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Saturday, February 4, 2012

New Redwood Entry: Cristy Humer on Leutze's Burnside

Ambrose Everett Burnside 
By Emanuel Leutze (1816-1868) 
Oil on canvas, 30 x 25 inches 
Gift of Henry G. Marquand 

This bust length portrait of the Civil War general Ambrose Everett Burnside is one of several paintings of Union military men executed by Emanuel Leutze toward the end of his career. It was gifted to the Redwood Library by Henry G. Marquand, an avid art collector and benefactor of many important museums and cultural institutions. 

Ambrose Burnside was an American soldier, inventor, railroad executive, and politician from Rhode Island. Born in Liberty, Indiana, he attended the United States Military Academy, graduating in 1847. He served in the military until 1853 when he resigned his commission to pursue the manufacture of the famous rifle that bears his name, the Burnside carbine. Unfortunately, he lost a lucrative contract to equip a large portion of the Army with his carbine and his factory was destroyed in a fire, causing financial ruin and forcing him to assign his firearm patents to others. 

At the outbreak of the Civil War, Burnside was a brigadier general in the Rhode Island Militia. Despite his lackluster performance at the First Battle of Bull Run in Virginia, he was soon given command of the Army of the Potomac. After a stalemate at Antietam and a humiliating defeat at Fredericksburg, President Lincoln assigned him to command a much smaller corps. After another disastrous defeat at the Battle of the Crater in 1864, he was relieved of his command and finally resigned his commission in 1865. 

After his resignation, Burnside was employed as a successful railroad executive with the Cincinnati and Martinsville Railroad and the Rhode Island Locomotive Works. He was elected to three one-year terms as Governor of Rhode Island from 1866 to 1869. In 1874, he was elected as U.S. Senator from Rhode Island, and served until his death in 1881. 

Burnside was considered a successful politician, but his military reputation was far less favorable. His tenure was marked by bitter animosity among his subordinates, and he lacked the personality and leadership necessary to direct his troops. Perhaps no one knew this better than he, as he twice refused command of the Army of the Potomac. Despite his many achievements, he is perhaps best known for his unique facial hair, and his name was the inspiration for the term “sideburns,” which was coined to describe this distinctive style.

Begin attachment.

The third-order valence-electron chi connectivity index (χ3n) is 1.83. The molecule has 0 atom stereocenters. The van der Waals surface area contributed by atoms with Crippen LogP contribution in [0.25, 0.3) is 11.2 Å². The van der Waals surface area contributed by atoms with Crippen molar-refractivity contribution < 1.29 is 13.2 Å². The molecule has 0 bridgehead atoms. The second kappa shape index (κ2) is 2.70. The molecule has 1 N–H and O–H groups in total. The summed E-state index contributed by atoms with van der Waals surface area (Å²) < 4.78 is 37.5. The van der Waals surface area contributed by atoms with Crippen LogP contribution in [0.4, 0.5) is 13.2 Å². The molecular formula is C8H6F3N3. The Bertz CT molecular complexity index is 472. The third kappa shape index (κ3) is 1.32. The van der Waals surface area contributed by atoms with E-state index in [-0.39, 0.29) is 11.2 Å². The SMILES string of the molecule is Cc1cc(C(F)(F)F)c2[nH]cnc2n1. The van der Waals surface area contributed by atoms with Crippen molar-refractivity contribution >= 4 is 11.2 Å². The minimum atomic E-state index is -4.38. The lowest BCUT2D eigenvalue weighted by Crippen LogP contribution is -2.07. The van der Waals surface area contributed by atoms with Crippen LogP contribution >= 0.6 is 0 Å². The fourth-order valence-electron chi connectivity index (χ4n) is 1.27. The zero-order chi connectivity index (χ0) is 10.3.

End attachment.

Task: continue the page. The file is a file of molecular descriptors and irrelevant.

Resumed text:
Emanuel Leutze was a German-born artist best known for his history paintings and murals commissioned by the U.S. government. His father was a political dissident and in 1825, the family left Germany and set sail for a new life in America. After settling in Philadelphia, the elder Leutze soon fell ill and died, but his political leanings would influence Emanuel throughout his life. 

After returning to Germany to study at the Dusseldorf Academy, Leutze soon got caught up in the revolution that was occurring throughout all of Europe in 1848, and particularly the fight for the unification of German states. He helped to establish the Malkasten, a new artists’ coalition that was meant to serve as a model of democratic ideas. The defeat of the 1848 revolution did not dampen Leutze’s democratic sensibilities, and his loyalty to the revolution’s goals naturally expressed themselves in his history painting. It was during this time that Leutze painted Washington Crossing the Delaware, the iconic work for which he is best known. 

By the late 1850s Leutze had grown disillusioned by the ongoing political repression in Germany. In 1959 he returned to the United States and settled in New York, where his fame still afforded him a steady stream of commissions. He worked steadily but increasingly erratically, and by the 1860s he was plagued by poor health, financial difficulties, and the sense of disillusionment that had begun in Germany. After losing a large public commission to a rival painter, Leutze conceived a program to paint portraits of commanders of the Union Army, of which General Burnside was one. At his death in 1868, only five of these portraits had been executed. 

The painting in the Redwood Library is actually a study for a full-length portrait of General Burnside at the Battle of Antietam, which Leutze painted from life in 1863. The painting depicts the general standing in uniform just before the capture of the Stone Bridge during the Battle of Antietam in September 1862. It was exhibited with some fanfare at the annual exhibition of the Boston Athenaeum in May. The large canvas was purchased for Brown University by a group of alumni, and in 1938 was given on permanent loan to the Rhode Island Statehouse where it hangs today.


Groseclose, Barbara S. Emanuel Leutze, 1816-1868: Freedom is the Only King. Washington: Smithsonian Institution Press, 1975. 

Marvel, William. Burnside. Chapel Hill: University of North Carolina Press, 1991. 

Poore, Benjamin Perley. The Life and Public Services of Ambrose E. Burnside, Soldier, Citizen, Statesman. Providence: JA & RA Reid, 1882. 

Stehle, Raymond Louis. Emanuel Leutze, 1816-1868. Washington: Columbia Historical Society, 1971. 

Internet Sources 

Emanuel Leutze's Portrait of General Ambrose Burnside at Antietam, Brown University Library Special Collections,, accessed November 28, 2011.

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